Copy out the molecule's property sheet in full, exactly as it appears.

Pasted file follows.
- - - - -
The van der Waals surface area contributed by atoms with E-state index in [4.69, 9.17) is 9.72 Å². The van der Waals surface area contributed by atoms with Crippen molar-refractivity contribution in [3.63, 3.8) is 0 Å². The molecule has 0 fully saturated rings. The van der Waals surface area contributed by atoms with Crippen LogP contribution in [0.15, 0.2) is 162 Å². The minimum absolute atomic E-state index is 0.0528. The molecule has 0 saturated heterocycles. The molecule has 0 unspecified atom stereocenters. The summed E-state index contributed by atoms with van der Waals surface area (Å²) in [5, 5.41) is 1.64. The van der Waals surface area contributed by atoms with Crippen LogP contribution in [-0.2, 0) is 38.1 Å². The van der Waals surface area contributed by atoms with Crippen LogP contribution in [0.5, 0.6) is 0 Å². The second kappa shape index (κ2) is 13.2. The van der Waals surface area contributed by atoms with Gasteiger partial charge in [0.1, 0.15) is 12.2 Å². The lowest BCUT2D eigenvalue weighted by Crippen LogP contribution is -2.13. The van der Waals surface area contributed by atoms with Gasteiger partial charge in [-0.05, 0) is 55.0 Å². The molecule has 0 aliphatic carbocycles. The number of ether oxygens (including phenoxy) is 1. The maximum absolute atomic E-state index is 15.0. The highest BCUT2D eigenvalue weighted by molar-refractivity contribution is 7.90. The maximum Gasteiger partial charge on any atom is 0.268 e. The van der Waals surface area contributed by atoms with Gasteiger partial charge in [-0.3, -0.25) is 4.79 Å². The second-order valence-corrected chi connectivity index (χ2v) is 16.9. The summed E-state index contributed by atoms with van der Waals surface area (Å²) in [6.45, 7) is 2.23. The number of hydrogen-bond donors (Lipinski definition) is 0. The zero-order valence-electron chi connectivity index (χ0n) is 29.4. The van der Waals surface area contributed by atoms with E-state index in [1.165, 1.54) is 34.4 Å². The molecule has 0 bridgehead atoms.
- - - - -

The van der Waals surface area contributed by atoms with E-state index in [4.69, 9.17) is 9.72 Å². The van der Waals surface area contributed by atoms with Crippen molar-refractivity contribution in [3.63, 3.8) is 0 Å². The molecule has 0 fully saturated rings. The van der Waals surface area contributed by atoms with Crippen LogP contribution in [0.15, 0.2) is 162 Å². The minimum absolute atomic E-state index is 0.0528. The molecule has 0 saturated heterocycles. The molecule has 0 unspecified atom stereocenters. The summed E-state index contributed by atoms with van der Waals surface area (Å²) in [5, 5.41) is 1.64. The van der Waals surface area contributed by atoms with Crippen LogP contribution in [-0.2, 0) is 38.1 Å². The van der Waals surface area contributed by atoms with Crippen LogP contribution in [0.5, 0.6) is 0 Å². The second kappa shape index (κ2) is 13.2. The van der Waals surface area contributed by atoms with Gasteiger partial charge in [0.1, 0.15) is 12.2 Å². The lowest BCUT2D eigenvalue weighted by Crippen LogP contribution is -2.13. The van der Waals surface area contributed by atoms with Gasteiger partial charge in [-0.05, 0) is 55.0 Å². The molecule has 0 aliphatic carbocycles. The number of ether oxygens (including phenoxy) is 1. The maximum absolute atomic E-state index is 15.0. The highest BCUT2D eigenvalue weighted by molar-refractivity contribution is 7.90. The maximum Gasteiger partial charge on any atom is 0.268 e. The van der Waals surface area contributed by atoms with Gasteiger partial charge in [-0.3, -0.25) is 4.79 Å². The second-order valence-corrected chi connectivity index (χ2v) is 16.9. The summed E-state index contributed by atoms with van der Waals surface area (Å²) in [6.45, 7) is 2.23. The number of hydrogen-bond donors (Lipinski definition) is 0. The zero-order valence-electron chi connectivity index (χ0n) is 29.4. The van der Waals surface area contributed by atoms with E-state index in [1.165, 1.54) is 34.4 Å². The molecule has 0 bridgehead atoms.